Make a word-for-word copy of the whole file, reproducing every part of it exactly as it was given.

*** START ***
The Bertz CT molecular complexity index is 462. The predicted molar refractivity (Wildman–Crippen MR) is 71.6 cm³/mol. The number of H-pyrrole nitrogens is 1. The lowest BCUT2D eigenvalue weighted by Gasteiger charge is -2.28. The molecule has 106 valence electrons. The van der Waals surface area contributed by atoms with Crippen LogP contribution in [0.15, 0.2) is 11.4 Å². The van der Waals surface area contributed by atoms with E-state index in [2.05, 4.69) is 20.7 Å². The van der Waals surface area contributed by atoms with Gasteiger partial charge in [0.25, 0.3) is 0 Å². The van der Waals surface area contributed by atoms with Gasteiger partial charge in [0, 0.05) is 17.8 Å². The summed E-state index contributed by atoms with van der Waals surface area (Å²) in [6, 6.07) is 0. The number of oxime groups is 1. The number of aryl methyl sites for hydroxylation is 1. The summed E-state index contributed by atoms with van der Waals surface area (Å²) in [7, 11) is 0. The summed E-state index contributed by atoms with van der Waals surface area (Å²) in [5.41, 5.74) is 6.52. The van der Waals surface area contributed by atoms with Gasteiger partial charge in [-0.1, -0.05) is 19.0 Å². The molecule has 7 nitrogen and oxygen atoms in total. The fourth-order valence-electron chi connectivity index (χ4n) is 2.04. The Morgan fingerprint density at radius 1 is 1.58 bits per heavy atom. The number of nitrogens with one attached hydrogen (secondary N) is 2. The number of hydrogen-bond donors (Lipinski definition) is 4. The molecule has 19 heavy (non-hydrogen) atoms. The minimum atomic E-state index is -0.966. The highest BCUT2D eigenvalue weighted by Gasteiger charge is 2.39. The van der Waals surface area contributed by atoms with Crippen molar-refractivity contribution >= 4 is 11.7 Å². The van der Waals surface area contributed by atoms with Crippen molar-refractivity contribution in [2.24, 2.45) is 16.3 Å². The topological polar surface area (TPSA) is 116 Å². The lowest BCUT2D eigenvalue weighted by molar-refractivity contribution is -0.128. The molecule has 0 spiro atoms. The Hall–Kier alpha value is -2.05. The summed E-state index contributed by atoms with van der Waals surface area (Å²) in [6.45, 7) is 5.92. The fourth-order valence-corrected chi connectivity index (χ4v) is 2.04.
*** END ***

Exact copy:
The Bertz CT molecular complexity index is 462. The predicted molar refractivity (Wildman–Crippen MR) is 71.6 cm³/mol. The number of H-pyrrole nitrogens is 1. The lowest BCUT2D eigenvalue weighted by Gasteiger charge is -2.28. The molecule has 106 valence electrons. The van der Waals surface area contributed by atoms with Crippen LogP contribution in [0.15, 0.2) is 11.4 Å². The van der Waals surface area contributed by atoms with E-state index in [2.05, 4.69) is 20.7 Å². The van der Waals surface area contributed by atoms with Gasteiger partial charge in [0.25, 0.3) is 0 Å². The van der Waals surface area contributed by atoms with Gasteiger partial charge in [0, 0.05) is 17.8 Å². The summed E-state index contributed by atoms with van der Waals surface area (Å²) in [6, 6.07) is 0. The number of oxime groups is 1. The number of aryl methyl sites for hydroxylation is 1. The summed E-state index contributed by atoms with van der Waals surface area (Å²) in [7, 11) is 0. The summed E-state index contributed by atoms with van der Waals surface area (Å²) in [5.41, 5.74) is 6.52. The van der Waals surface area contributed by atoms with Gasteiger partial charge in [-0.1, -0.05) is 19.0 Å². The molecule has 7 nitrogen and oxygen atoms in total. The fourth-order valence-electron chi connectivity index (χ4n) is 2.04. The Morgan fingerprint density at radius 1 is 1.58 bits per heavy atom. The number of nitrogens with one attached hydrogen (secondary N) is 2. The number of hydrogen-bond donors (Lipinski definition) is 4. The molecule has 19 heavy (non-hydrogen) atoms. The minimum atomic E-state index is -0.966. The highest BCUT2D eigenvalue weighted by Gasteiger charge is 2.39. The van der Waals surface area contributed by atoms with Crippen molar-refractivity contribution >= 4 is 11.7 Å². The van der Waals surface area contributed by atoms with Crippen molar-refractivity contribution in [2.24, 2.45) is 16.3 Å². The topological polar surface area (TPSA) is 116 Å². The lowest BCUT2D eigenvalue weighted by molar-refractivity contribution is -0.128. The molecule has 0 spiro atoms. The Hall–Kier alpha value is -2.05. The summed E-state index contributed by atoms with van der Waals surface area (Å²) in [6.45, 7) is 5.92. The fourth-order valence-corrected chi connectivity index (χ4v) is 2.04.